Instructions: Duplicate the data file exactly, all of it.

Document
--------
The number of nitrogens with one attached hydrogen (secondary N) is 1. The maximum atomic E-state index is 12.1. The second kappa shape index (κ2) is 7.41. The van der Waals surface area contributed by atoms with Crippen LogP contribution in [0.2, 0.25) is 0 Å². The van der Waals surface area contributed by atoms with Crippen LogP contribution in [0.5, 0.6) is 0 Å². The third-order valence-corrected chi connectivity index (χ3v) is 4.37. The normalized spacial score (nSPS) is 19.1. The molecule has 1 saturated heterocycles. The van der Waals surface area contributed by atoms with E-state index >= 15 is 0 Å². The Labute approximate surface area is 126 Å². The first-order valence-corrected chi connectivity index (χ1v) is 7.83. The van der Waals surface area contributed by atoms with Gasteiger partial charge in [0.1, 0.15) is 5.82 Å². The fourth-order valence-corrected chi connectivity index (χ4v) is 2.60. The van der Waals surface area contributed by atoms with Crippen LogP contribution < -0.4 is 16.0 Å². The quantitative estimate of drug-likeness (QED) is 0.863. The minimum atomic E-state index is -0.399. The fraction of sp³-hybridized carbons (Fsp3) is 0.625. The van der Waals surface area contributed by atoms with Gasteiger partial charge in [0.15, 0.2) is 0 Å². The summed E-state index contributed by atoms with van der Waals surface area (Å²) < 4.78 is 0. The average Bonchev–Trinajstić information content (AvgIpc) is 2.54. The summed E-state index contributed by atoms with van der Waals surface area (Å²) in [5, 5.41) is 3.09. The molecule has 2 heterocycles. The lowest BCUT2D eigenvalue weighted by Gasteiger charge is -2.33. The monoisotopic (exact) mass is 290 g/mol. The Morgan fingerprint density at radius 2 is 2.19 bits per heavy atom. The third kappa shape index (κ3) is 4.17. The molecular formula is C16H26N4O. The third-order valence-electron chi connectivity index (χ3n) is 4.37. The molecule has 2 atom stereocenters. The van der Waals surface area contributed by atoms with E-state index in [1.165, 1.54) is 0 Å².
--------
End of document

The number of nitrogens with one attached hydrogen (secondary N) is 1. The maximum atomic E-state index is 12.1. The second kappa shape index (κ2) is 7.41. The van der Waals surface area contributed by atoms with Crippen LogP contribution in [0.2, 0.25) is 0 Å². The van der Waals surface area contributed by atoms with Crippen LogP contribution in [0.5, 0.6) is 0 Å². The third-order valence-corrected chi connectivity index (χ3v) is 4.37. The normalized spacial score (nSPS) is 19.1. The molecule has 1 saturated heterocycles. The van der Waals surface area contributed by atoms with E-state index >= 15 is 0 Å². The Labute approximate surface area is 126 Å². The first-order valence-corrected chi connectivity index (χ1v) is 7.83. The van der Waals surface area contributed by atoms with Gasteiger partial charge in [0.1, 0.15) is 5.82 Å². The fourth-order valence-corrected chi connectivity index (χ4v) is 2.60. The van der Waals surface area contributed by atoms with Crippen LogP contribution < -0.4 is 16.0 Å². The quantitative estimate of drug-likeness (QED) is 0.863. The minimum atomic E-state index is -0.399. The fraction of sp³-hybridized carbons (Fsp3) is 0.625. The van der Waals surface area contributed by atoms with Gasteiger partial charge in [0.15, 0.2) is 0 Å². The summed E-state index contributed by atoms with van der Waals surface area (Å²) < 4.78 is 0. The average Bonchev–Trinajstić information content (AvgIpc) is 2.54. The summed E-state index contributed by atoms with van der Waals surface area (Å²) in [5, 5.41) is 3.09. The molecule has 2 heterocycles. The lowest BCUT2D eigenvalue weighted by Gasteiger charge is -2.33. The monoisotopic (exact) mass is 290 g/mol. The Morgan fingerprint density at radius 2 is 2.19 bits per heavy atom. The third kappa shape index (κ3) is 4.17. The molecular formula is C16H26N4O. The third-order valence-electron chi connectivity index (χ3n) is 4.37. The molecule has 2 atom stereocenters. The van der Waals surface area contributed by atoms with E-state index in [1.165, 1.54) is 0 Å².